Almost a decade in the making and at an estimated cost of $434 million, Qatar's vast national museum, designed by French architect Jean Nouvel to resemble a desert rose, finally opened to the public on Thursday.
The museum is the latest move in Doha’s campaign for regional dominance in arts and culture that has seen big-ticket acquisitions, new galleries, film festivals and international exhibitions by artists like Damien Hirst and Richard Serra.
But according to the Guardian, what’s missing throughout the museum is any confrontation of the more painful side-effects of this rapid growth. Unlike at the city’s eye-opening slavery museum nearby, the sensitive territory of human rights is left well alone throughout.
It is a topic that this worldly nation should be more willing to confront head on. In 2016, a Guardian investigation into construction workers’ conditions in Qatar found alleged abuses ranging from irregular or decreased payment of wages to passport confiscation and high levels of debt bondage. Some Nepalese labourers employed at the national museum said they were paid a much lower salary than promised when they were recruited in their home country.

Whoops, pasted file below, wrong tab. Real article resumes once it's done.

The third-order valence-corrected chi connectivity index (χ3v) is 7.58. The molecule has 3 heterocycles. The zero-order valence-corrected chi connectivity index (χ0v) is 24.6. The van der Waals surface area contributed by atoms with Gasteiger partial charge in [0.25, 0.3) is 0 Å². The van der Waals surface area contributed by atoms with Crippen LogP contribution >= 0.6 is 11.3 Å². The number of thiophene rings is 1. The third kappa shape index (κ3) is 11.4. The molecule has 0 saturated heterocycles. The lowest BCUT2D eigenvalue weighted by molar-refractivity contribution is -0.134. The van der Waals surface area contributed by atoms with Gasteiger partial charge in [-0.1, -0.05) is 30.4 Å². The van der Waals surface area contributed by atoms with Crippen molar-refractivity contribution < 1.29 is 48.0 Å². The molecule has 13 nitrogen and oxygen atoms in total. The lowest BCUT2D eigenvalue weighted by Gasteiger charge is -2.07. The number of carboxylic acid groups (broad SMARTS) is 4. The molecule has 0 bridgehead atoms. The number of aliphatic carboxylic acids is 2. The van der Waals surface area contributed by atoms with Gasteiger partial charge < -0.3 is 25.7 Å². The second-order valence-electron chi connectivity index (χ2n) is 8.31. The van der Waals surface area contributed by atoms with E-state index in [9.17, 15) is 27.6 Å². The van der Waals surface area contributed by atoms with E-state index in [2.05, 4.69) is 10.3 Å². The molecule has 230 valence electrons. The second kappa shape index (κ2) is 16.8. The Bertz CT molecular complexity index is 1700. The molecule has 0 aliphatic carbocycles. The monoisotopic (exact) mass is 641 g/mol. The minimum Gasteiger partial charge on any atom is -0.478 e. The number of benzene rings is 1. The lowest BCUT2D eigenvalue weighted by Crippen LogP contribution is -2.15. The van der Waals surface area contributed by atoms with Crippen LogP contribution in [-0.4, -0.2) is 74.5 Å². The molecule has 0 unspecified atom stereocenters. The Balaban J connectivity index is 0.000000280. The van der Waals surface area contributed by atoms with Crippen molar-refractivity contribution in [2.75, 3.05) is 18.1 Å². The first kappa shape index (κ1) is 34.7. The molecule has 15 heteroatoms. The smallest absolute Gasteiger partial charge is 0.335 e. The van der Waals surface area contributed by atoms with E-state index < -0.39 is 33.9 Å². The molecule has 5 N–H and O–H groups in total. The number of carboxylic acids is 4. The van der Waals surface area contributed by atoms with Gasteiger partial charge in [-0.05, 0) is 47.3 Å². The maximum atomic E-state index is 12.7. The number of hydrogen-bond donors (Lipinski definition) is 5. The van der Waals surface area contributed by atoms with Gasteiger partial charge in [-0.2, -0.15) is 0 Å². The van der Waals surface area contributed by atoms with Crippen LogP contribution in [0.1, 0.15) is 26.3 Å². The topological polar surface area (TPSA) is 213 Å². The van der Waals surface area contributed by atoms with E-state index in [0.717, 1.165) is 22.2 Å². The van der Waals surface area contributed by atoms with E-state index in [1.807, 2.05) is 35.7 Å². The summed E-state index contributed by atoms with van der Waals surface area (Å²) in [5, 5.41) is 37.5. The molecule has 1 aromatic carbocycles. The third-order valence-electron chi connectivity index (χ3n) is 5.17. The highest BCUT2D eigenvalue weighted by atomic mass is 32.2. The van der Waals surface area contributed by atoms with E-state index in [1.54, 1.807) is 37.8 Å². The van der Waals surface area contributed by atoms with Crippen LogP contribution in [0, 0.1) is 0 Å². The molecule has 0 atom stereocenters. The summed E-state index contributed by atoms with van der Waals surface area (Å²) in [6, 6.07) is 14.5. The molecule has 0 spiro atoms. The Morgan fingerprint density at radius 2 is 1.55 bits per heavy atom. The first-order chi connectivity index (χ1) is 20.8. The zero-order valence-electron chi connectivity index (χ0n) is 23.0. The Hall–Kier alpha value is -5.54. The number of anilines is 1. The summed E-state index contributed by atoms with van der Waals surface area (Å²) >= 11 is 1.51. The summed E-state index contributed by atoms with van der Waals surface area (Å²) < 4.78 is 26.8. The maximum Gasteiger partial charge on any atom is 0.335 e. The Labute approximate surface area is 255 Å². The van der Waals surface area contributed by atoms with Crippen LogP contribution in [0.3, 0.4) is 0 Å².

Facing increased international scrutiny in the run-up to the 2022 World Cup, Qatar has now introduced a minimum wage for migrant workers and says it is trying to replace the kafala (sponsorship) system with a new contractual system, and bar employers from confiscating workers’ passports. But for campaign groups like Human Rights Watch (HRW), the reforms don’t go far enough.
“While Qatar has taken some important steps to protect human rights, there is still a long way to go before migrant workers are protected from abuse and exploitation,” HRW’s deputy Middle East director Lama Fakih said in January. “As Qatar races to complete planned construction projects in time, now is the time to put in place durable labour rights reforms.”